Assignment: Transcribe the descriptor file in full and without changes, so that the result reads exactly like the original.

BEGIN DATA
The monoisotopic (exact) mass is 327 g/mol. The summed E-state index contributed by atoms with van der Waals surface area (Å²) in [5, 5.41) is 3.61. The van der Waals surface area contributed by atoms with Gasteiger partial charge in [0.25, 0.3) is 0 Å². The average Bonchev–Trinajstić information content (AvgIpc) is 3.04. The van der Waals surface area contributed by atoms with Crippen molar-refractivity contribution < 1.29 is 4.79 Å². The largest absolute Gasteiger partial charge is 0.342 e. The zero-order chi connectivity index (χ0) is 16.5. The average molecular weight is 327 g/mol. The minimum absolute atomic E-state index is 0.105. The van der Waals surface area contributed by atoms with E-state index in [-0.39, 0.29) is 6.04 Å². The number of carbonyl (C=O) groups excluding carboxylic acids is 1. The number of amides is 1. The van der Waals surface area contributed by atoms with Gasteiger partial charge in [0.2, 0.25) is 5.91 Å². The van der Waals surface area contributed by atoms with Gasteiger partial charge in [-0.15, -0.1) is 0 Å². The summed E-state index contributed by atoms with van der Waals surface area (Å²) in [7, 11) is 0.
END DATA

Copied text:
The monoisotopic (exact) mass is 327 g/mol. The summed E-state index contributed by atoms with van der Waals surface area (Å²) in [5, 5.41) is 3.61. The van der Waals surface area contributed by atoms with Gasteiger partial charge in [0.25, 0.3) is 0 Å². The average Bonchev–Trinajstić information content (AvgIpc) is 3.04. The van der Waals surface area contributed by atoms with Crippen molar-refractivity contribution < 1.29 is 4.79 Å². The largest absolute Gasteiger partial charge is 0.342 e. The zero-order chi connectivity index (χ0) is 16.5. The average molecular weight is 327 g/mol. The minimum absolute atomic E-state index is 0.105. The van der Waals surface area contributed by atoms with E-state index in [-0.39, 0.29) is 6.04 Å². The number of carbonyl (C=O) groups excluding carboxylic acids is 1. The number of amides is 1. The van der Waals surface area contributed by atoms with Gasteiger partial charge in [0.2, 0.25) is 5.91 Å². The van der Waals surface area contributed by atoms with Gasteiger partial charge in [-0.15, -0.1) is 0 Å². The summed E-state index contributed by atoms with van der Waals surface area (Å²) in [7, 11) is 0.